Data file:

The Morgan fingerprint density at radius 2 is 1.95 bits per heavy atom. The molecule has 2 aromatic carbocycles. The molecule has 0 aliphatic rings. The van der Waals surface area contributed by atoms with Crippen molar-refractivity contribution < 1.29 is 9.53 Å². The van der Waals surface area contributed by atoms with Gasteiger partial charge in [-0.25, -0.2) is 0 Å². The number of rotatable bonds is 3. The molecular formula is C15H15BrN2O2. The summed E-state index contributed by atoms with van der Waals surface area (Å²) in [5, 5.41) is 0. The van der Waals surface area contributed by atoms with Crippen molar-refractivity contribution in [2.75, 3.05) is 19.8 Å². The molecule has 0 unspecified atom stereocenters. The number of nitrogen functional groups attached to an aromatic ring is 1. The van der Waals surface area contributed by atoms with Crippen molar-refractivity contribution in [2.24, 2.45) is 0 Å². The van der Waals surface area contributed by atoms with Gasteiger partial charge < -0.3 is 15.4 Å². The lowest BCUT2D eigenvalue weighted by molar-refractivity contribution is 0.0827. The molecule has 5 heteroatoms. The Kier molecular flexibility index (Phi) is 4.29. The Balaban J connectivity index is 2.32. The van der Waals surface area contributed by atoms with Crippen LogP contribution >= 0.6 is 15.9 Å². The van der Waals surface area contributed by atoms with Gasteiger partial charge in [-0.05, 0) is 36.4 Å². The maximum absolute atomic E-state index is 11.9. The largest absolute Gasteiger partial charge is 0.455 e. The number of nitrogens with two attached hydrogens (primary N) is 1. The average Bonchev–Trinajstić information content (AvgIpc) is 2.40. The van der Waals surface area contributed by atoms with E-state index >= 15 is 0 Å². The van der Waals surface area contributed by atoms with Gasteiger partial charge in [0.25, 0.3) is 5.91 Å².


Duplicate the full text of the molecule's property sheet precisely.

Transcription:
The Morgan fingerprint density at radius 2 is 1.95 bits per heavy atom. The molecule has 2 aromatic carbocycles. The molecule has 0 aliphatic rings. The van der Waals surface area contributed by atoms with Crippen molar-refractivity contribution < 1.29 is 9.53 Å². The van der Waals surface area contributed by atoms with Gasteiger partial charge in [-0.25, -0.2) is 0 Å². The number of rotatable bonds is 3. The molecular formula is C15H15BrN2O2. The summed E-state index contributed by atoms with van der Waals surface area (Å²) in [5, 5.41) is 0. The van der Waals surface area contributed by atoms with Crippen molar-refractivity contribution in [2.75, 3.05) is 19.8 Å². The molecule has 0 unspecified atom stereocenters. The number of nitrogen functional groups attached to an aromatic ring is 1. The van der Waals surface area contributed by atoms with Crippen molar-refractivity contribution in [2.24, 2.45) is 0 Å². The van der Waals surface area contributed by atoms with Gasteiger partial charge < -0.3 is 15.4 Å². The lowest BCUT2D eigenvalue weighted by molar-refractivity contribution is 0.0827. The molecule has 5 heteroatoms. The Kier molecular flexibility index (Phi) is 4.29. The Balaban J connectivity index is 2.32. The van der Waals surface area contributed by atoms with Crippen LogP contribution >= 0.6 is 15.9 Å². The van der Waals surface area contributed by atoms with Gasteiger partial charge in [-0.05, 0) is 36.4 Å². The maximum absolute atomic E-state index is 11.9. The largest absolute Gasteiger partial charge is 0.455 e. The number of nitrogens with two attached hydrogens (primary N) is 1. The average Bonchev–Trinajstić information content (AvgIpc) is 2.40. The van der Waals surface area contributed by atoms with E-state index >= 15 is 0 Å². The van der Waals surface area contributed by atoms with Gasteiger partial charge in [0.25, 0.3) is 5.91 Å².